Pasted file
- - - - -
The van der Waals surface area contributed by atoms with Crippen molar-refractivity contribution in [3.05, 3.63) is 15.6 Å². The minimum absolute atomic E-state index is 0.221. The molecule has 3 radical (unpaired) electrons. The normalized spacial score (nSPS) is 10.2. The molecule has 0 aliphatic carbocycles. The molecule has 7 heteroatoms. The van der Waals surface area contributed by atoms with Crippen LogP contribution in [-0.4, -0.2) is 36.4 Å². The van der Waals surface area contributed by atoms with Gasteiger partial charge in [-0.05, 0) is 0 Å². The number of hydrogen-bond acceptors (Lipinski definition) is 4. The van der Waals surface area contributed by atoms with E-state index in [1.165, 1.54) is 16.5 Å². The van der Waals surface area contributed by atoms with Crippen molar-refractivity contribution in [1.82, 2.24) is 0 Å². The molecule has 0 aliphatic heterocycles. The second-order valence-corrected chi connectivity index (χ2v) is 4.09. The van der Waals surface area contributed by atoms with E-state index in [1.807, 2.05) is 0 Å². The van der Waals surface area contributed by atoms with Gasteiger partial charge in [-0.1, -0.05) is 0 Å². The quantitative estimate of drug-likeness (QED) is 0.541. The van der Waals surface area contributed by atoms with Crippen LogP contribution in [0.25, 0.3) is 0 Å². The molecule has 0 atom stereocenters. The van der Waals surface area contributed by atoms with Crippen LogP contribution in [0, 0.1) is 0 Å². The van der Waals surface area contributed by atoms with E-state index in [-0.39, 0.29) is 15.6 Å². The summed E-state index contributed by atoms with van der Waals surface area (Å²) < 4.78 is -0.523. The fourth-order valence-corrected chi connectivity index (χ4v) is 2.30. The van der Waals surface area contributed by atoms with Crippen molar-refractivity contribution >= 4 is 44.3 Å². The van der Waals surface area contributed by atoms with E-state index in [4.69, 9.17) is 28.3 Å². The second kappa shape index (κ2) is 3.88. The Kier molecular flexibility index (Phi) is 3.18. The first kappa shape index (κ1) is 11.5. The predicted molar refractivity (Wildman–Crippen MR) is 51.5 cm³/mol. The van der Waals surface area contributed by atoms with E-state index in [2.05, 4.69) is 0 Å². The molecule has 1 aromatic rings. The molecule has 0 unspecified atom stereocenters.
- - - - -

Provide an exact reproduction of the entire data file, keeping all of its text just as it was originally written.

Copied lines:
The van der Waals surface area contributed by atoms with Crippen molar-refractivity contribution in [3.05, 3.63) is 15.6 Å². The minimum absolute atomic E-state index is 0.221. The molecule has 3 radical (unpaired) electrons. The normalized spacial score (nSPS) is 10.2. The molecule has 0 aliphatic carbocycles. The molecule has 7 heteroatoms. The van der Waals surface area contributed by atoms with Crippen LogP contribution in [-0.4, -0.2) is 36.4 Å². The van der Waals surface area contributed by atoms with Gasteiger partial charge in [-0.05, 0) is 0 Å². The number of hydrogen-bond acceptors (Lipinski definition) is 4. The van der Waals surface area contributed by atoms with E-state index in [1.165, 1.54) is 16.5 Å². The van der Waals surface area contributed by atoms with Crippen molar-refractivity contribution in [1.82, 2.24) is 0 Å². The molecule has 0 aliphatic heterocycles. The second-order valence-corrected chi connectivity index (χ2v) is 4.09. The van der Waals surface area contributed by atoms with E-state index in [1.807, 2.05) is 0 Å². The van der Waals surface area contributed by atoms with Gasteiger partial charge in [-0.1, -0.05) is 0 Å². The quantitative estimate of drug-likeness (QED) is 0.541. The van der Waals surface area contributed by atoms with Crippen LogP contribution in [0.25, 0.3) is 0 Å². The molecule has 0 atom stereocenters. The van der Waals surface area contributed by atoms with Crippen LogP contribution in [0, 0.1) is 0 Å². The van der Waals surface area contributed by atoms with E-state index in [-0.39, 0.29) is 15.6 Å². The summed E-state index contributed by atoms with van der Waals surface area (Å²) < 4.78 is -0.523. The fourth-order valence-corrected chi connectivity index (χ4v) is 2.30. The van der Waals surface area contributed by atoms with Crippen molar-refractivity contribution >= 4 is 44.3 Å². The van der Waals surface area contributed by atoms with E-state index in [4.69, 9.17) is 28.3 Å². The second kappa shape index (κ2) is 3.88. The Kier molecular flexibility index (Phi) is 3.18. The first kappa shape index (κ1) is 11.5. The predicted molar refractivity (Wildman–Crippen MR) is 51.5 cm³/mol. The van der Waals surface area contributed by atoms with E-state index in [2.05, 4.69) is 0 Å². The molecule has 1 aromatic rings. The molecule has 0 unspecified atom stereocenters.